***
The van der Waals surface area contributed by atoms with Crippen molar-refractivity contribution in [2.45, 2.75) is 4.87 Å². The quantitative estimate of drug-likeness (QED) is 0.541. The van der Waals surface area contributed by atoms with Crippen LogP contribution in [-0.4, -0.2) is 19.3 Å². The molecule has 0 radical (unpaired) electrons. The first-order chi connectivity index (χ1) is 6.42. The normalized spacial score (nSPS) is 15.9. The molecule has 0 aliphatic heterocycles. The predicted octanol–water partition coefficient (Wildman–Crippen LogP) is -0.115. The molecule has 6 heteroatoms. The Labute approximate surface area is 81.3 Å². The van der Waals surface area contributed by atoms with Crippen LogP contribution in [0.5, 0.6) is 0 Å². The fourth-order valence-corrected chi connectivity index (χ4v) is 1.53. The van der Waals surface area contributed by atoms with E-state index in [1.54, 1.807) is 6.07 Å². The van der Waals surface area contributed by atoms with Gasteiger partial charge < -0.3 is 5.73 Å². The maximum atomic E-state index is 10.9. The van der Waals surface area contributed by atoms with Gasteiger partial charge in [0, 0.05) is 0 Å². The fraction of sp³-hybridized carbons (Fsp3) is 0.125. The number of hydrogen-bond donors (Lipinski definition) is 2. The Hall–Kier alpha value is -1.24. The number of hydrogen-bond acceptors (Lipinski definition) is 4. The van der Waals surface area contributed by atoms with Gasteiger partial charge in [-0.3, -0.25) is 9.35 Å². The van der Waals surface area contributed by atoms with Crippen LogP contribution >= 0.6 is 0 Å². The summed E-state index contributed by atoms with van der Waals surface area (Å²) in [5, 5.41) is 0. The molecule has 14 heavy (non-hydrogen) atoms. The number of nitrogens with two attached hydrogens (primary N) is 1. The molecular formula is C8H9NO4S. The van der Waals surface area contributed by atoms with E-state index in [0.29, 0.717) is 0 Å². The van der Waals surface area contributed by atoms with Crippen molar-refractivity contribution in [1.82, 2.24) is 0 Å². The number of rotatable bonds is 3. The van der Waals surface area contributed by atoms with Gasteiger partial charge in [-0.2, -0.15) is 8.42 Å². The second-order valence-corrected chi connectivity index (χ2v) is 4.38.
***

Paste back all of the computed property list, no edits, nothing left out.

The van der Waals surface area contributed by atoms with Crippen molar-refractivity contribution in [2.45, 2.75) is 4.87 Å². The quantitative estimate of drug-likeness (QED) is 0.541. The van der Waals surface area contributed by atoms with Crippen LogP contribution in [-0.4, -0.2) is 19.3 Å². The molecule has 0 radical (unpaired) electrons. The first-order chi connectivity index (χ1) is 6.42. The normalized spacial score (nSPS) is 15.9. The molecule has 0 aliphatic heterocycles. The predicted octanol–water partition coefficient (Wildman–Crippen LogP) is -0.115. The molecule has 6 heteroatoms. The Labute approximate surface area is 81.3 Å². The van der Waals surface area contributed by atoms with Crippen LogP contribution in [0.5, 0.6) is 0 Å². The fourth-order valence-corrected chi connectivity index (χ4v) is 1.53. The van der Waals surface area contributed by atoms with E-state index in [1.54, 1.807) is 6.07 Å². The van der Waals surface area contributed by atoms with Gasteiger partial charge < -0.3 is 5.73 Å². The maximum atomic E-state index is 10.9. The van der Waals surface area contributed by atoms with Gasteiger partial charge in [0, 0.05) is 0 Å². The fraction of sp³-hybridized carbons (Fsp3) is 0.125. The number of hydrogen-bond donors (Lipinski definition) is 2. The Hall–Kier alpha value is -1.24. The number of hydrogen-bond acceptors (Lipinski definition) is 4. The van der Waals surface area contributed by atoms with Gasteiger partial charge in [-0.3, -0.25) is 9.35 Å². The van der Waals surface area contributed by atoms with Crippen LogP contribution >= 0.6 is 0 Å². The summed E-state index contributed by atoms with van der Waals surface area (Å²) in [5, 5.41) is 0. The molecule has 14 heavy (non-hydrogen) atoms. The number of nitrogens with two attached hydrogens (primary N) is 1. The molecular formula is C8H9NO4S. The van der Waals surface area contributed by atoms with E-state index in [0.29, 0.717) is 0 Å². The van der Waals surface area contributed by atoms with Crippen molar-refractivity contribution in [1.82, 2.24) is 0 Å². The number of rotatable bonds is 3. The van der Waals surface area contributed by atoms with Gasteiger partial charge in [-0.2, -0.15) is 8.42 Å². The second-order valence-corrected chi connectivity index (χ2v) is 4.38.